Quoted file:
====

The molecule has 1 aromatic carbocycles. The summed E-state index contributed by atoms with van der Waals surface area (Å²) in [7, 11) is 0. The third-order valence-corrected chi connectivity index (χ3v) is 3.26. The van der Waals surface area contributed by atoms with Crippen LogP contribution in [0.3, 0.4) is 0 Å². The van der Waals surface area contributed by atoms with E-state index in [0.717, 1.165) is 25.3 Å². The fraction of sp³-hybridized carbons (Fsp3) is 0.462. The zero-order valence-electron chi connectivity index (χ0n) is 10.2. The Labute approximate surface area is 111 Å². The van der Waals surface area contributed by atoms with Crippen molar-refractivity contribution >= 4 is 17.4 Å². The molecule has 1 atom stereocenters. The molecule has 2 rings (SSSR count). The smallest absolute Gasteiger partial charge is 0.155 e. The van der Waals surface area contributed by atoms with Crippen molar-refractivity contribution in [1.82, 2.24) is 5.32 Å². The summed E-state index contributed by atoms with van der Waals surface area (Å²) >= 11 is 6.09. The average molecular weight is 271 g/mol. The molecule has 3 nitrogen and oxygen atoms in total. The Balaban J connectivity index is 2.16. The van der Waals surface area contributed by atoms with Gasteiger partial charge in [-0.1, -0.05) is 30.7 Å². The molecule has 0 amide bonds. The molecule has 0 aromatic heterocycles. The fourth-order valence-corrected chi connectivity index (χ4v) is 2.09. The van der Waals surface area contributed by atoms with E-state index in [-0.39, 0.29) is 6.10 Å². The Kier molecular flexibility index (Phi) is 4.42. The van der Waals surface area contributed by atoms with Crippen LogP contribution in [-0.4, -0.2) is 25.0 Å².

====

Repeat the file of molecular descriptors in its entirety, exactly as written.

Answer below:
The molecule has 1 aromatic carbocycles. The summed E-state index contributed by atoms with van der Waals surface area (Å²) in [7, 11) is 0. The third-order valence-corrected chi connectivity index (χ3v) is 3.26. The van der Waals surface area contributed by atoms with Crippen LogP contribution in [0.3, 0.4) is 0 Å². The van der Waals surface area contributed by atoms with E-state index in [0.717, 1.165) is 25.3 Å². The fraction of sp³-hybridized carbons (Fsp3) is 0.462. The zero-order valence-electron chi connectivity index (χ0n) is 10.2. The Labute approximate surface area is 111 Å². The van der Waals surface area contributed by atoms with Crippen molar-refractivity contribution >= 4 is 17.4 Å². The molecule has 1 atom stereocenters. The molecule has 2 rings (SSSR count). The smallest absolute Gasteiger partial charge is 0.155 e. The van der Waals surface area contributed by atoms with Crippen molar-refractivity contribution in [1.82, 2.24) is 5.32 Å². The summed E-state index contributed by atoms with van der Waals surface area (Å²) >= 11 is 6.09. The average molecular weight is 271 g/mol. The molecule has 3 nitrogen and oxygen atoms in total. The Balaban J connectivity index is 2.16. The van der Waals surface area contributed by atoms with Gasteiger partial charge in [-0.1, -0.05) is 30.7 Å². The molecule has 0 amide bonds. The molecule has 0 aromatic heterocycles. The fourth-order valence-corrected chi connectivity index (χ4v) is 2.09. The van der Waals surface area contributed by atoms with E-state index in [-0.39, 0.29) is 6.10 Å². The Kier molecular flexibility index (Phi) is 4.42. The van der Waals surface area contributed by atoms with Crippen LogP contribution in [-0.4, -0.2) is 25.0 Å².